I’d had experience in archives before, having graduated with an MA in Film Studies and Film Archiving. However, I’d had very little experience of documentation – of paper (most of my training was in film and video formats). Equally, the projects I had worked on in the past had been as a student, a volunteer or an intern, and as such I’d had relatively little authority over the materials I was working with, and little experience of structuring an archival collection from start to finish.
When I came to the project, I had a few preconceptions about what I would study. I thought the value of the Southern Television collection lay in its ability to fill in the gaps left by those programmes that are now missing. Media archivists and media academics are both gluttons for punishment, in that we tend to be drawn to the media that we have never seen, and will likely never see. In lieu of recordings from the 1950s and 1960s, I assumed that programme development, scripts and marketing would enable analysis of the company’s programmes.
However, it was not that easy. The more I delved into the documents, the more apparent it became that producing television is not a very neat process. When you consider the amount of paperwork a company generates, it is not surprising that its paper archive is every bit as chaotic as email inboxes are now. Thousands of memoranda were typed every day, circulated on thin paper while the even thinner carbon copies were shoved into folders by overworked, underpaid administrators. The huge amounts of memoranda, letters, minutes, contracts and other forms of correspondence and administration dwarf the number of scripts or other forms of creative work.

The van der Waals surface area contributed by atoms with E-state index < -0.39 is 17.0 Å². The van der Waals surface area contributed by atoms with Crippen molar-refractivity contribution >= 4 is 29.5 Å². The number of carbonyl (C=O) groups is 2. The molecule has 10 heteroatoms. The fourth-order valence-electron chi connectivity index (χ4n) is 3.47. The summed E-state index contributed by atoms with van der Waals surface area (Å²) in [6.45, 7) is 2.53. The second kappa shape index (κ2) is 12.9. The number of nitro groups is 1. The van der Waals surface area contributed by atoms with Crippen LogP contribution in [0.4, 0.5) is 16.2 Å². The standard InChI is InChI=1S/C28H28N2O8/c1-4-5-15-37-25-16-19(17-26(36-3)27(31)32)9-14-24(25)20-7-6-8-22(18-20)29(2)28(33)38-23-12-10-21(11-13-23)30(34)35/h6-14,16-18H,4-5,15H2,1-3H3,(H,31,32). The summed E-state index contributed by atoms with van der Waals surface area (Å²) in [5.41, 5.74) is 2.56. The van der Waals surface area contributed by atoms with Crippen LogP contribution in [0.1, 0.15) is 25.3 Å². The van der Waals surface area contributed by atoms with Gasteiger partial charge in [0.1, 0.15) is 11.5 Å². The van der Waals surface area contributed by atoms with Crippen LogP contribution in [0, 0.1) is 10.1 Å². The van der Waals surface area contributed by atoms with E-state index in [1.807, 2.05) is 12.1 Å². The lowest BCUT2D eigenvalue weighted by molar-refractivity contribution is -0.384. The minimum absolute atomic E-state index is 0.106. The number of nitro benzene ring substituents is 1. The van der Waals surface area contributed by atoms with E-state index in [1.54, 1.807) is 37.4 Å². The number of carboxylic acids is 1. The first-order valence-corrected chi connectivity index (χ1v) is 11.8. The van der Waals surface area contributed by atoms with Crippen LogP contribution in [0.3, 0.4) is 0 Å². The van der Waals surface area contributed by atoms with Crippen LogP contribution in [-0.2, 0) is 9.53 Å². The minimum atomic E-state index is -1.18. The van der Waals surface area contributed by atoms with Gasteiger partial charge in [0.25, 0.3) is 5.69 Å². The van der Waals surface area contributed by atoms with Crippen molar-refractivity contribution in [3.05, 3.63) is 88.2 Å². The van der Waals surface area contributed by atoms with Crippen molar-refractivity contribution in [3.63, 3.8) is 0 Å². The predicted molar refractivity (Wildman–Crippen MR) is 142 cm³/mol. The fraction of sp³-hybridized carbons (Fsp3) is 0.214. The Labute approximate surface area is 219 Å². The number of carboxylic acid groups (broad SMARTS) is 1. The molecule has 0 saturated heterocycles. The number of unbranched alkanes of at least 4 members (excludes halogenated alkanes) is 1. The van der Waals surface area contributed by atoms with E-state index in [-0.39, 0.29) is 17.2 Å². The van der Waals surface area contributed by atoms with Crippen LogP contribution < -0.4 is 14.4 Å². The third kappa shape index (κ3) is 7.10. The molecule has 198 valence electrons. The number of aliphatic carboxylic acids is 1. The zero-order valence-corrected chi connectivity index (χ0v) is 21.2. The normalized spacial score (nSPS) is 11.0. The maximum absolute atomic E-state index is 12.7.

Most researchers accessing archival collections are searching for discrete items within the archive: a recording, a script, a piece of technology. However, my project requires me to have a comprehensive understanding of the entire collection, which takes a lot of time. I needed to find a way to make historical research and archiving work cohere. Shifting my focus toward the industrial processes that happened behind the television set – the policies, infrastructures, and production practices of Southern Television and ITV – allowed me to do so. It also allowed me to appreciate the collection for what it is: a record of everyday life in the television industry. Appreciating the nature of the archive turned out to be far more fruitful than sifting for the supposed ‘gold standard’ of archival evidence, those elusive and rare scripts or records of missing programmes.
Unfortunately, the practicalities and legalities involved in archiving the media means that most academic researchers do not have the privilege of wholesale access to the many varied recordings, documentation or other artefacts of the industry surrounding them. Access is limited to those materials that have been dutifully conserved or preserved, in order to safeguard them. Access is also often limited to a certain number of documents or recordings, for the same reason. My project is therefore a privilege, and a welcome opportunity to develop my skills as an archivist while critically considering the entirety of the material that I archive.
None of this would be possible without the spirit of collaboration that surrounds my project, and I think that collaboration is an important way of framing all media industry research. Academics may feel that historical media industry research is too difficult to achieve, because film or a programme is missing. Equally, some may feel that historical paperwork is only supplementary or secondary to ‘the media’. However, through understanding the industries that created the media – not just the individual creators and their creations – we can begin to understand the value in all the collections that reside within the archives.
Elinor Groom is a PhD Candidate in Culture, Film and Media at the University of Nottingham. More about her research into Central Television can be found at kineartefacts.com.